Oak Ageing: The Distinctive Seal of Rioja Wines
Since the second half of the 19th century, Crianza en Roble has become the hallmark of QDO Rioja wines. It is a process that imparts a unique personality. But what makes oak ageing so special in Rioja?
Oak Ageing: A time-honoured Tradition
It was not until the mid-19th century that oak aging was finally established in Rioja, thanks to visionary winemakers such as Camilo Hurtado de Amézaga, Luciano de Murrieta, Rafael López de Heredia and Eusebio Real de Asúa. These names, associated with century-old wineries, not only knew Bordeaux techniques but also recruited French winemakers at a time when French vineyards were suffering from the devastating effects of phylloxera.
Through an appropriate ageing process, in which the oak wood plays a decisive role, Rioja wine undergoes an evolution that enhances its virtues and gives it new, specific characteristics.
The oak lends its aromas and tannins, giving it complexity and character. From notes of vanilla to elegant hints of coconut. In addition, the micro-oxygenation in the barrels softens the tannins, giving them a silky and refined texture.
The Influence of Oak Type
Each type of oak brings its own character to the wine. Although American oak has dominated in Rioja, wineries are increasingly adopting French oak barrels and, more recently, Northern European oak.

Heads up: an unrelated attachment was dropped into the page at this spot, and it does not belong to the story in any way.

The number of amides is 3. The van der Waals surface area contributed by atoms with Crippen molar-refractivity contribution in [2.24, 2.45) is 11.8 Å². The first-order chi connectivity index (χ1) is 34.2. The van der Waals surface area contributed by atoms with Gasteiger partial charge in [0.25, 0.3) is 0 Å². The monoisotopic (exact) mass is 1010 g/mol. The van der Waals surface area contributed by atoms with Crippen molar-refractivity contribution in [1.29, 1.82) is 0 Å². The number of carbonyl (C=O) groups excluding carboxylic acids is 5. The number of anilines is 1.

- American OakAmerican oak belongs to the Quercus alba or white oak species, which grows in the forests of the American Midwest. It has the lowest tannin content of all the oaks, but is particularly rich in aldehydes and lactones, which give the wines vanilla and coconut aromas respectively.
- French OakAlthough French oak is usually referred to, there are actually two different types of oak grown in France:
Quercus robur is mainly used for the ageing of eaux-de-vie and Armagnac. This is a very porous, wide-grained type of oak, which allows a higher degree of evaporation and oxidation. It contributes high levels of tannins and its aromas are reminiscent of toasted almonds and caramel.
Quercus sessilis is grown in the forests of Allier, Nevers and Tronçais. This type of oak has a finer grain than Limousin oak and has less tannin, which is why it is preferred for wine production; it provides aromatic notes that tend towards spices and smoke.
- Northern European OakNorthern European oak, closer in characteristics to French oak than to American oak.
Whatever their origin, the QDO Rioja regulations stipulate that all casks must be 225-litre Bordeaux casks.
With skill and passion, Rioja’s wineries continue to explore and create, offering the world wines that reflect the harmony between tradition and innovation.
What is your choice? American, French or Northern European? Each is an invitation to a unique sensory journey, a unique experience.
The magic of Bottle ageing
After ageing in barrels and the gentle oxidation that the wine has undergone, the aromatic compounds increase in complexity and intensity thanks to the reductive environment (in the absence of oxygen) that ageing in the bottle gives the wine. The bottles are placed horizontally and kept at a constant temperature of between 10ºC and 15ºC.
Over time, the primary fruit gives way to a more savoury palate, where complexity increases. The wine becomes more rounded and harmonious, with softer tannins and a typical velvety texture develops. At the same time, the colour transforms from garnet to bright ruby or even brick red.
It is as if each bottle has a story in progress, waiting to be revealed. Over the years, some may develop sediments, little treasures that remind us of the time that has passed since they were aged. At such moments, decanting becomes a ritual, preparing the wine to reveal its deepest secrets.